Before He Was A MAJOR Movie Star, He One Of The Most Decorated Soldiers In American History
Audie Murphy was a soldier and patriot long before he became a movie star.
Audie wanted to serve his country so badly after the attack on Pearl Harbor that he had his sister help him falsify documentation regarding his birthdate. He finally enlisted in the Army in 1942 at age 17 after having been previously turned down by the Army, Navy and Marine Corps for being underweight and not of age.
After completing basic training and advanced infantry training, Audie was assigned to the 3rd Infantry Division.
Audie and the 3rd Infantry Division landed in Sicily in July of 1943. While on a scouting patrol he shot and killed two fleeing Italian officers.
On a separate scouting party along the Volturno river in Italy they were ambushed by Germans. Several of the soldiers in the scouting party were killed. Audie and the other survivor returned fire and repelled the attack, killing 5 German soldiers.
After suffering a bout of Malaria in early 1944, Audie returned to the 3rd Infantry Division at Anzio, Italy. There his platoon took down a German tank and the crew. Audie had crawled out from the safety of a farmhouse to disable the tank with grenades.
On August 15th, 1944 Audie and his platoon were attacked by the Germans while crossing through a vineyard. Audie returned fire and killed two German soldiers. The Germans pretended to surrender after emerging from a house and opened fire on the platoon. Audie’s best friend was killed during the deception.
Audie took matters upon himself and went directly for the Germans and their position. While under heavy fire, he killed six German soldiers and took 11 prisoner. He was awarded the Distinguished Service Cross for his actions.
The most unbelievable act of Audie’s military career happened on January 26th, 1945 in Holtzwihr, a town in Northeast France. As his company was awaiting reinforcements, six German tanks and German infantrymen start across a clearing towards their position. Audie ordered the company to take cover in the woods.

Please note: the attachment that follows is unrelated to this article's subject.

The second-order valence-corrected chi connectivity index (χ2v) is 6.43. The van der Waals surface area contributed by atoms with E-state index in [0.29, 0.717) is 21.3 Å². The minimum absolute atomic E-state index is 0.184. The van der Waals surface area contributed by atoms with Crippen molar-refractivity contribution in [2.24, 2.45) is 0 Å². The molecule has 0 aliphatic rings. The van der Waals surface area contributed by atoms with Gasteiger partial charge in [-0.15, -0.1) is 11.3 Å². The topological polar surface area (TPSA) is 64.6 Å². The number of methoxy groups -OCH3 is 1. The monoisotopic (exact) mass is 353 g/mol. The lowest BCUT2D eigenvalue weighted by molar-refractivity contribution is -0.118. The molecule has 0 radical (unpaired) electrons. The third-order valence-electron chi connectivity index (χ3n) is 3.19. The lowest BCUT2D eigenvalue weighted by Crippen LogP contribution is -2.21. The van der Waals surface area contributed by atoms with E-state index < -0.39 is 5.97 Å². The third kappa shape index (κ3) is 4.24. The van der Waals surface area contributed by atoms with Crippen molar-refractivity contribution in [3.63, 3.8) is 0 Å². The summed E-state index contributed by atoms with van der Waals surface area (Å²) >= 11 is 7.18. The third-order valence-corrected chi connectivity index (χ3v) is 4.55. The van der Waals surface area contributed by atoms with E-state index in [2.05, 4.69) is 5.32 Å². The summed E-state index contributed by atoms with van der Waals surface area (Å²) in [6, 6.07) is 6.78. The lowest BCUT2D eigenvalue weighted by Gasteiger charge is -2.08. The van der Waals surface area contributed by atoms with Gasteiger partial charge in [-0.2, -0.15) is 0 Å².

Audie then climbed on top of a disabled American tank and grabbed a hold of the .50 caliber machine gun and sprayed the approaching Germans. He single-handedly held off the German advance for a hour until his ammunition ran out.
When the smoke had cleared, Audie had wounded or killed 50 Germans. For his heroic act he was awarded the Medal of Honor.
When later asked why he single-handedly took on company of German soldiers he replied “because they were killing my friends”.
Audie was three times the recipient of the Purple Heart award for various wounds received in battle. They include taking shrapnel in his heel from a mortar blast, being shot in the hip by a sniper (whom he ended up killing), and being wounded in both legs from a separate mortar attack.
By the end of World War II, Audie had received from the U.S. Army every military combat award for valor.
Audie's list of awards and medals include: Medal of Honor, Distinguished Service Cross, Silver Star, Legion of Merit, Bronze Star, Purple Heart, Good Conduct, Presidential Unit Citation, American Campaign, European-African-Middle Eastern Campaign, WW2 Victory, Army of Occupation, French Legion of Honor, French Croix de Guerre, Belgian Croix de Guerre, and Combat Infantryman.
After World War II, Audie made the jump from Soldier to Hollywood star when James Cagney and his brother signed Audie to their production company and provided him with training in voice and acting.
Audie left the Cagney brothers in 1947 and would go on to star in over 40 films. His biggest role was portraying himself in “To Hell and Back”, the adaptation of his own book.
Audie was not a star who served in the military. He was a Soldier who starred in films. There will never be another man like him.